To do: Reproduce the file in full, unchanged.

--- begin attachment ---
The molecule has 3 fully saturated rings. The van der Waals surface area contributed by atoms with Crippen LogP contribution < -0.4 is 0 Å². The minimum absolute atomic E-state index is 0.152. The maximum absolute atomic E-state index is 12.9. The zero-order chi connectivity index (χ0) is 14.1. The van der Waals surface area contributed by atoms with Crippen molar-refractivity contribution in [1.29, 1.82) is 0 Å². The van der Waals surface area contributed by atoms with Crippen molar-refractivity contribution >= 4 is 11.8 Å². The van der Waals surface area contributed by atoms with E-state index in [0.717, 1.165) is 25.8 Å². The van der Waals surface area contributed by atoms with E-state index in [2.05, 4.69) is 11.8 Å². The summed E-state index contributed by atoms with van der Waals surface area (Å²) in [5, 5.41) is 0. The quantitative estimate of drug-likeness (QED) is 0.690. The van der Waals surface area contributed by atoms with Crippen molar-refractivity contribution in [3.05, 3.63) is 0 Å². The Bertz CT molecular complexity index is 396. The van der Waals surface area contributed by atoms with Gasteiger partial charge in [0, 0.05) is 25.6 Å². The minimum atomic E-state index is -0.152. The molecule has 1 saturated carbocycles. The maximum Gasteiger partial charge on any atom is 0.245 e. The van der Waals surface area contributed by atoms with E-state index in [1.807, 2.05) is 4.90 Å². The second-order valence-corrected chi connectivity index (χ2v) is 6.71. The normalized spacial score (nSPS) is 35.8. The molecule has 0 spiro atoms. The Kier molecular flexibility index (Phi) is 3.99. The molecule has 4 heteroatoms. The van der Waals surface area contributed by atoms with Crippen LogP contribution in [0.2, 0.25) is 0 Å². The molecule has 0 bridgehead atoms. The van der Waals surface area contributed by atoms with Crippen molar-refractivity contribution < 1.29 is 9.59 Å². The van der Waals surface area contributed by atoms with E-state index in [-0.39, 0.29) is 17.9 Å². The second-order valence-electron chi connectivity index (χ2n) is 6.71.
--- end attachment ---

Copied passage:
The molecule has 3 fully saturated rings. The van der Waals surface area contributed by atoms with Crippen LogP contribution < -0.4 is 0 Å². The minimum absolute atomic E-state index is 0.152. The maximum absolute atomic E-state index is 12.9. The zero-order chi connectivity index (χ0) is 14.1. The van der Waals surface area contributed by atoms with Crippen molar-refractivity contribution in [1.29, 1.82) is 0 Å². The van der Waals surface area contributed by atoms with Crippen molar-refractivity contribution >= 4 is 11.8 Å². The van der Waals surface area contributed by atoms with E-state index in [0.717, 1.165) is 25.8 Å². The van der Waals surface area contributed by atoms with E-state index in [2.05, 4.69) is 11.8 Å². The summed E-state index contributed by atoms with van der Waals surface area (Å²) in [5, 5.41) is 0. The quantitative estimate of drug-likeness (QED) is 0.690. The van der Waals surface area contributed by atoms with Crippen molar-refractivity contribution in [3.05, 3.63) is 0 Å². The Bertz CT molecular complexity index is 396. The van der Waals surface area contributed by atoms with Gasteiger partial charge in [0, 0.05) is 25.6 Å². The minimum atomic E-state index is -0.152. The molecule has 1 saturated carbocycles. The maximum Gasteiger partial charge on any atom is 0.245 e. The van der Waals surface area contributed by atoms with E-state index in [1.807, 2.05) is 4.90 Å². The second-order valence-corrected chi connectivity index (χ2v) is 6.71. The normalized spacial score (nSPS) is 35.8. The molecule has 0 spiro atoms. The Kier molecular flexibility index (Phi) is 3.99. The molecule has 4 heteroatoms. The van der Waals surface area contributed by atoms with Crippen LogP contribution in [0.2, 0.25) is 0 Å². The molecule has 0 bridgehead atoms. The van der Waals surface area contributed by atoms with Crippen molar-refractivity contribution < 1.29 is 9.59 Å². The van der Waals surface area contributed by atoms with E-state index in [-0.39, 0.29) is 17.9 Å². The second-order valence-electron chi connectivity index (χ2n) is 6.71.